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Determinants of Agricultural Diversification in a Hotspot Area: Evidence from Colonist and Indigenous Communities in the Sumaco Biosphere Reserve, Ecuadorian Amazon

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  • Bolier Torres

    () (Institute of Forest Management, Department of Ecology and Ecosystem Management, TUM School of Life Sciences Weihenstephan, Technische Universität München, 85354 Freising, Germany
    Facultad de Ciencias de la Vida, Universidad Estatal Amazónica, Km 2 ½ vía Tena (Paso lateral), Pastaza 160101, Ecuador)

  • Cristian Vasco

    () (Facultad de Ciencias Agrícolas, Universidad Central del Ecuador, Quito 170129, Ecuador)

  • Sven Günter

    () (Thünen Institute of International Forestry and Forest Economics, 21031 Hamburg, Germany)

  • Thomas Knoke

    () (Institute of Forest Management, Department of Ecology and Ecosystem Management, TUM School of Life Sciences Weihenstephan, Technische Universität München, 85354 Freising, Germany)

Abstract

With data from a household survey covering migrant settlers and indigenous (Kichwa) communities in the Sumaco Biosphere Reserve (SBR), this study analyses the drivers of agricultural diversification/specialisation, focusing on the role of ethnicity and the livelihood strategies (LS) they follow. Data were collected using the Poverty and Environment Network methodology of the Center for International Forestry Research (CIFOR-PEN). In order to establish the drivers of agricultural diversification, the number of crops and the Shannon index of crops areas were used as the dependent variables in ordinary least square (OLS) models, while a multinomial logit model (MLM) was used to assess a household’s degree of diversification. The results of the OLS regression provides evidence supporting the notion that households, with Livestock-based and Wage-based livelihood strategies (LS) are less diversified and more specialized than households with Crop-based LS. Ethnicity has a positive and significant effect on agricultural diversification, with Kichwa farms more diversified than those of their migrant colonist counterparts. The results of the multinomial logit model (MLM) show that large Kichwa households, with Crop-based and Forest-based LS are more likely to adopt a highly diversified agricultural strategy. Based on these findings, we recommend a redirection of agricultural incentives, towards the adoption of diversified agricultural systems, as a strategy to promote more sustainable production systems in the Ecuadorian Amazon Region.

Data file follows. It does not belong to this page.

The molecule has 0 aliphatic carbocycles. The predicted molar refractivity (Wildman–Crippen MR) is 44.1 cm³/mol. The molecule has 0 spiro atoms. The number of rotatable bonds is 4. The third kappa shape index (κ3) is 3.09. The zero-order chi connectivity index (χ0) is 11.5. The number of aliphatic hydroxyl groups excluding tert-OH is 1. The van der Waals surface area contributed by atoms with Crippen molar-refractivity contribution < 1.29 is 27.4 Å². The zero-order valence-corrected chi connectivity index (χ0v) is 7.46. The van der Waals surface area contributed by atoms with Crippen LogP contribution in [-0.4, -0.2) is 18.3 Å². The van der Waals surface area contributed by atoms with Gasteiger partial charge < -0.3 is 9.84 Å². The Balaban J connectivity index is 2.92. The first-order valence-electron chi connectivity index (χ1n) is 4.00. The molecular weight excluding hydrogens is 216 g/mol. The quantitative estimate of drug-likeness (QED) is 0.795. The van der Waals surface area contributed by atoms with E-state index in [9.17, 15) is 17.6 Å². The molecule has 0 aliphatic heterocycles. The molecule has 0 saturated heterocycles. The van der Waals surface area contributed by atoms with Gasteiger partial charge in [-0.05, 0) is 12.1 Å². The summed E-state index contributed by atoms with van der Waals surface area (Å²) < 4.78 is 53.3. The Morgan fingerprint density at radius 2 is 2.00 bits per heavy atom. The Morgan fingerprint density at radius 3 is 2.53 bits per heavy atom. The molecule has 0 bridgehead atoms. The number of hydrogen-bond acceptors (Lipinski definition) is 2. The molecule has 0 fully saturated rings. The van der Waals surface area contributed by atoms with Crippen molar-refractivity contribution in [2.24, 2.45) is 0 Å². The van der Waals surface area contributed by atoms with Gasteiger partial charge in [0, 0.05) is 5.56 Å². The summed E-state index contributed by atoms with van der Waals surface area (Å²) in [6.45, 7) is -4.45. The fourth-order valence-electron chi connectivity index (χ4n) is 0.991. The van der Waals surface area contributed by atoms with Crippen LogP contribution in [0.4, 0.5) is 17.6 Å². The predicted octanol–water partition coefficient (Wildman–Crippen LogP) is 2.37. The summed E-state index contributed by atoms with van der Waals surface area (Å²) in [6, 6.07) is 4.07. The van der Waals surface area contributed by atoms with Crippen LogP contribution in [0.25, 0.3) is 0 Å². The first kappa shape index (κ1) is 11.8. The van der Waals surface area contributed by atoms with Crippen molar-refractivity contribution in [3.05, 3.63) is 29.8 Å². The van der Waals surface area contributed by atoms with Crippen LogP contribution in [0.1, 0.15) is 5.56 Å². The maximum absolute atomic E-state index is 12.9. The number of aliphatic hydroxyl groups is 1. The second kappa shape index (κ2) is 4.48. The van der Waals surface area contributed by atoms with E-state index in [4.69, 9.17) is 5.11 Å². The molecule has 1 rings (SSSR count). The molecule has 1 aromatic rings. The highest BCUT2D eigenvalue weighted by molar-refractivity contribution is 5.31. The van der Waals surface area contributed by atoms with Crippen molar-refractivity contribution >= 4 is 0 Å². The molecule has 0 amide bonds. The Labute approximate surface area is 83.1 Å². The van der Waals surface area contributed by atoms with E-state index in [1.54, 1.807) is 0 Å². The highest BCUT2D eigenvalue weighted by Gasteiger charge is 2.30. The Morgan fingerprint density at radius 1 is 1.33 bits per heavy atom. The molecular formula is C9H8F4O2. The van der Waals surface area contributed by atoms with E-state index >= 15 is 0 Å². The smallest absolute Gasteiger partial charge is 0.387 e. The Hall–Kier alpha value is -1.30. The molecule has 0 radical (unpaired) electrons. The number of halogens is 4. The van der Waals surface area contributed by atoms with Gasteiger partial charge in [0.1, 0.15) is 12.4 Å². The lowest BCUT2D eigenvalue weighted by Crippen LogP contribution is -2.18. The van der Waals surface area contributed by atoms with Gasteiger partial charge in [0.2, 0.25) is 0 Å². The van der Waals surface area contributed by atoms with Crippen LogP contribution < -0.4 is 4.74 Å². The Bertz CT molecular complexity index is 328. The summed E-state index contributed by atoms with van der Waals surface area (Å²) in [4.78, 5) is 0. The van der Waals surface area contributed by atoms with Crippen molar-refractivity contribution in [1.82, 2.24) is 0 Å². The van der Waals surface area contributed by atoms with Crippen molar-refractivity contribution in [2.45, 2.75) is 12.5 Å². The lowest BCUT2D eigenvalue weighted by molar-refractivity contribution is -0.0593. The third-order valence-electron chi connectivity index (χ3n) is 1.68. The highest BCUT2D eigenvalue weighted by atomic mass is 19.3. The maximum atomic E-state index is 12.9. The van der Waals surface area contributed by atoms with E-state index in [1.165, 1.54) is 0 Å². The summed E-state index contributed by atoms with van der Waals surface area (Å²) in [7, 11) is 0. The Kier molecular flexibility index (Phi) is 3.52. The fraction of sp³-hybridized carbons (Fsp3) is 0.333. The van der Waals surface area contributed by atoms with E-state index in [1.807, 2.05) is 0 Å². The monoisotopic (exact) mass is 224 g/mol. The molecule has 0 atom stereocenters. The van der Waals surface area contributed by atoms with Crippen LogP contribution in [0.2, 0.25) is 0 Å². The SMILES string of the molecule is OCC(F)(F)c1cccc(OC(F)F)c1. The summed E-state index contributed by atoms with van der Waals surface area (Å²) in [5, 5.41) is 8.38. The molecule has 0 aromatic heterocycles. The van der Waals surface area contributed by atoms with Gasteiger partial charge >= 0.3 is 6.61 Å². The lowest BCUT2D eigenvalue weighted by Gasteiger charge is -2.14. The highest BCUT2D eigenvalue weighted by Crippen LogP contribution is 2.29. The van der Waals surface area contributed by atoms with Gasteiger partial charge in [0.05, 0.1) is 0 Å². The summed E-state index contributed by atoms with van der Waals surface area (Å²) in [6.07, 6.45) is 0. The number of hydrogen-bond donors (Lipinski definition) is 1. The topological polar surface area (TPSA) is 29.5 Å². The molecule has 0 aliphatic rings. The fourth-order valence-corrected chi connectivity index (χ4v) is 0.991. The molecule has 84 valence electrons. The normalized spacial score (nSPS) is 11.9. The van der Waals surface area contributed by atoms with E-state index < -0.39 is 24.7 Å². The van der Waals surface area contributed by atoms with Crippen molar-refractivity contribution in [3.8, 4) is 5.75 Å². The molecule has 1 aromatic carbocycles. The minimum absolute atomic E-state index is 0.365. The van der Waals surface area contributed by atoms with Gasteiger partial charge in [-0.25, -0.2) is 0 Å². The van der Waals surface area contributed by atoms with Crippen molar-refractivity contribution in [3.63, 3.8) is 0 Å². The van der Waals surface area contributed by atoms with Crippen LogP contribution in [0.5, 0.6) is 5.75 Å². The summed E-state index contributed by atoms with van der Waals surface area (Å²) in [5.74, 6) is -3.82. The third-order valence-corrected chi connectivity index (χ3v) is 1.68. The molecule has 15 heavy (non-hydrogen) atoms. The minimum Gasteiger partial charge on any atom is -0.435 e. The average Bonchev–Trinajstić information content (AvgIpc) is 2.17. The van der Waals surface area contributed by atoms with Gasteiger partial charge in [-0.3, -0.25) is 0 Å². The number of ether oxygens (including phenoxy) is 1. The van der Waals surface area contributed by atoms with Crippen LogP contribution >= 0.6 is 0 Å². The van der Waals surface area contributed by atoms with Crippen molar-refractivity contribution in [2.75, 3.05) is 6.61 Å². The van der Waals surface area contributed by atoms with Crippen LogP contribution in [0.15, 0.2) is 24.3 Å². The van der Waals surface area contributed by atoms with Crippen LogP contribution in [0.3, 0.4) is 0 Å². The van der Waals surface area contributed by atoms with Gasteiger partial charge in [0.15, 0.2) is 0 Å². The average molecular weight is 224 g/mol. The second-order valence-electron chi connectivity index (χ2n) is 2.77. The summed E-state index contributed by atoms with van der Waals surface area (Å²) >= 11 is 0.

Suggested Citation

  • Bolier Torres & Cristian Vasco & Sven Günter & Thomas Knoke, 2018. "Determinants of Agricultural Diversification in a Hotspot Area: Evidence from Colonist and Indigenous Communities in the Sumaco Biosphere Reserve, Ecuadorian Amazon," Sustainability, MDPI, Open Access Journal, vol. 10(5), pages 1-21, May.
  • Handle: RePEc:gam:jsusta:v:10:y:2018:i:5:p:1432-:d:144618
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    References listed on IDEAS

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    More about this item

    Keywords

    crops-livestock; Shannon diversity index; indigenous; OLS; MLM;

    JEL classification:

    • Q - Agricultural and Natural Resource Economics; Environmental and Ecological Economics
    • Q0 - Agricultural and Natural Resource Economics; Environmental and Ecological Economics - - General
    • Q2 - Agricultural and Natural Resource Economics; Environmental and Ecological Economics - - Renewable Resources and Conservation
    • Q3 - Agricultural and Natural Resource Economics; Environmental and Ecological Economics - - Nonrenewable Resources and Conservation
    • Q5 - Agricultural and Natural Resource Economics; Environmental and Ecological Economics - - Environmental Economics
    • Q56 - Agricultural and Natural Resource Economics; Environmental and Ecological Economics - - Environmental Economics - - - Environment and Development; Environment and Trade; Sustainability; Environmental Accounts and Accounting; Environmental Equity; Population Growth
    • O13 - Economic Development, Innovation, Technological Change, and Growth - - Economic Development - - - Agriculture; Natural Resources; Environment; Other Primary Products

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